In the early 1980s, digital technology was new, mysterious and its workings largely unknown to the general public. So, when Tron came along – with its dastardly Master Control Program and experimental laser, capable of digitizing humans – it caught the imaginations of cinema audiences around the world.
Writer-director Steven Lisberger (Hot Pursuit) based the film on a story he wrote with Bonnie MacBird, having seen the early video game called Pong. Sparking the idea for bringing those similar video game visuals to a cinema release, Lisberger’s film features Jeff Bridges as Flynn – a computer programmer, working to reclaim credit for his work that was stolen by a colleague – Dillinger (David Warner). Trying to hack into the mainframe of the company, he is repeatedly thwarted by the Master Control Program (MCP), which is an Artificial Intelligence security measure installed by Dillinger.
When it becomes clear that the MCP is planning to seize control of other, external mainframes – such as the Pentagon – Dillinger realizes he has lost control and tries to intervene, only to be blackmailed into submission by his creation. After enlisting the help of two former colleagues – Baines (Cindy Morgan) and Bradley (Bruce Boxleitner) – Flynn increases the security clearance of ‘Tron,’ which is a separate security program designed by Bradley. In the process, however, the MCP defends itself by digitizing Flynn into the mainframe using an experimental laser. Once inside, Flynn discovers a horrifying dictatorship, in which programs are violently oppressed. Flynn and his colleagues work to set things right, and find a way home.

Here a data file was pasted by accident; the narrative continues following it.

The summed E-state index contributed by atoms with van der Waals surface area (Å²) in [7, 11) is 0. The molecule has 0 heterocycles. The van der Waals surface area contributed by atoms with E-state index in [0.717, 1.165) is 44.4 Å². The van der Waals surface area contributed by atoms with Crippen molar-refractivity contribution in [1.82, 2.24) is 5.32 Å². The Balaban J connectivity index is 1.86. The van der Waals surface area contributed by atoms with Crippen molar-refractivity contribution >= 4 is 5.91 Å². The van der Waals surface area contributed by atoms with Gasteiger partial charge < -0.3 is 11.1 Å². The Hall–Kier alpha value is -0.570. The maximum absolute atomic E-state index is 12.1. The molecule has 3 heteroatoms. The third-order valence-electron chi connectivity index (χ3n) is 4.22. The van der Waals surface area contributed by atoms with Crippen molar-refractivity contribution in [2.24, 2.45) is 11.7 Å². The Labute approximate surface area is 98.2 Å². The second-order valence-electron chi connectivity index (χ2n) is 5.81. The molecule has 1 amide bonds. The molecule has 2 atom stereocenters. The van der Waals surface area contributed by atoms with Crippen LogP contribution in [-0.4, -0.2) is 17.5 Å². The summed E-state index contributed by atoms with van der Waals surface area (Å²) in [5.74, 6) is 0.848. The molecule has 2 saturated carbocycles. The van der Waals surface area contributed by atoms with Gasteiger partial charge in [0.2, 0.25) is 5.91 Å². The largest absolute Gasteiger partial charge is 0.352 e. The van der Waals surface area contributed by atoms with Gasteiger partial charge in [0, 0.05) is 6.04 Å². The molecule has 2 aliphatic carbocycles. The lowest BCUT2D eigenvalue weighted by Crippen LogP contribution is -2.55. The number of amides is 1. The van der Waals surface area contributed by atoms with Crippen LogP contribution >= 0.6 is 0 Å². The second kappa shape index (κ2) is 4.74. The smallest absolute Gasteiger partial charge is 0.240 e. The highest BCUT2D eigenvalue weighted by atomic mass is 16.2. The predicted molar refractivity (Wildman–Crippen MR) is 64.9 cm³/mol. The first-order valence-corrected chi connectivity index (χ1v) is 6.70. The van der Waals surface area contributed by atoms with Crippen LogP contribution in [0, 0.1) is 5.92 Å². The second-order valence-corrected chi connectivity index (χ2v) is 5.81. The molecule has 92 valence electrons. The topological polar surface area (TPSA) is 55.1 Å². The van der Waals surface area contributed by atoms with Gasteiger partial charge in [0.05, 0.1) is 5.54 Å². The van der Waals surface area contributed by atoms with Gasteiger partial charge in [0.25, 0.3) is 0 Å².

Betrayal runs deep in Tron. Not only is Flynn betrayed by his colleague, Dillinger, who plagiarizes his work, but he is then betrayed by his own creation – the MCP. Once inside the digital world, Flynn and friends purposefully encourage the oppressed Programs to betray their dictator, the MCP, while trying to stop the MCP from betraying the nation, by attacking the Pentagon, other agencies, and other countries. Conflict arises from Dillinger’s realization that his Artificial Intelligence program has evolved beyond his control, and Flynn’s discovery that his Programs are being controlled by this sentient, megalomaniac security software.
Coming at a time when digital landscapes were uncharted territory for most, the idea of being taken inside of it – visually, at least – was groundbreaking in terms of a cinema release and, though the effects and soundtrack date this film quite drastically, it became something of a cult classic over the intervening decades. It was so revered that, a full 28 years later, it got a sequel – Tron: Legacy. Directed by Joseph Kosinski, and with Steven Lisberger on board as producer, the film was a box office hit and introduced a whole new generation to the achievement of Tron.